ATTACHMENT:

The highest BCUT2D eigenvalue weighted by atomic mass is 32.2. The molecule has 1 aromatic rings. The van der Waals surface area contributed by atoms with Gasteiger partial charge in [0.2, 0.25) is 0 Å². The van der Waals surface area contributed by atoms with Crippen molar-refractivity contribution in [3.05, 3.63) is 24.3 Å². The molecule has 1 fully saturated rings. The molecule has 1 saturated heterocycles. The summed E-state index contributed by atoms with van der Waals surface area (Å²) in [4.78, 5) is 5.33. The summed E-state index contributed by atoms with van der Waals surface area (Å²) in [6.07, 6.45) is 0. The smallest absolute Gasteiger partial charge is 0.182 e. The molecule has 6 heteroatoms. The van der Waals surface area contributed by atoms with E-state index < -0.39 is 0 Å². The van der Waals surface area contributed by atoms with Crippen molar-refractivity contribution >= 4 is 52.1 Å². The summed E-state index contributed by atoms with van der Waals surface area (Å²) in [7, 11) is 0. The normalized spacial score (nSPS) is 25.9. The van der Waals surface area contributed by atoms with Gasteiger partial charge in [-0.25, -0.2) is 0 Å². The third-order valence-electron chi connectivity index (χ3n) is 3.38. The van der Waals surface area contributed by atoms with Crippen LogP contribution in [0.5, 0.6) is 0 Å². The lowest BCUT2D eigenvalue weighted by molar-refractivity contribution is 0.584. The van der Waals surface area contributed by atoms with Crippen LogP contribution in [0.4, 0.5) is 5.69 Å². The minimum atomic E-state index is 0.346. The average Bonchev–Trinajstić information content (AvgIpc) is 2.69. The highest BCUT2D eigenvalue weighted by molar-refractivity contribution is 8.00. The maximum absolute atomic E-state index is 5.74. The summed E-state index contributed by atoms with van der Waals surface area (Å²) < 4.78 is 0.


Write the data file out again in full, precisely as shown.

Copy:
The highest BCUT2D eigenvalue weighted by atomic mass is 32.2. The molecule has 1 aromatic rings. The van der Waals surface area contributed by atoms with Gasteiger partial charge in [0.2, 0.25) is 0 Å². The van der Waals surface area contributed by atoms with Crippen molar-refractivity contribution in [3.05, 3.63) is 24.3 Å². The molecule has 1 fully saturated rings. The molecule has 1 saturated heterocycles. The summed E-state index contributed by atoms with van der Waals surface area (Å²) in [4.78, 5) is 5.33. The summed E-state index contributed by atoms with van der Waals surface area (Å²) in [6.07, 6.45) is 0. The smallest absolute Gasteiger partial charge is 0.182 e. The molecule has 6 heteroatoms. The van der Waals surface area contributed by atoms with E-state index < -0.39 is 0 Å². The van der Waals surface area contributed by atoms with Crippen molar-refractivity contribution >= 4 is 52.1 Å². The summed E-state index contributed by atoms with van der Waals surface area (Å²) in [7, 11) is 0. The normalized spacial score (nSPS) is 25.9. The van der Waals surface area contributed by atoms with Gasteiger partial charge in [-0.25, -0.2) is 0 Å². The third-order valence-electron chi connectivity index (χ3n) is 3.38. The van der Waals surface area contributed by atoms with Crippen LogP contribution in [0.5, 0.6) is 0 Å². The lowest BCUT2D eigenvalue weighted by molar-refractivity contribution is 0.584. The van der Waals surface area contributed by atoms with Crippen LogP contribution in [0.4, 0.5) is 5.69 Å². The minimum atomic E-state index is 0.346. The average Bonchev–Trinajstić information content (AvgIpc) is 2.69. The highest BCUT2D eigenvalue weighted by molar-refractivity contribution is 8.00. The maximum absolute atomic E-state index is 5.74. The summed E-state index contributed by atoms with van der Waals surface area (Å²) < 4.78 is 0.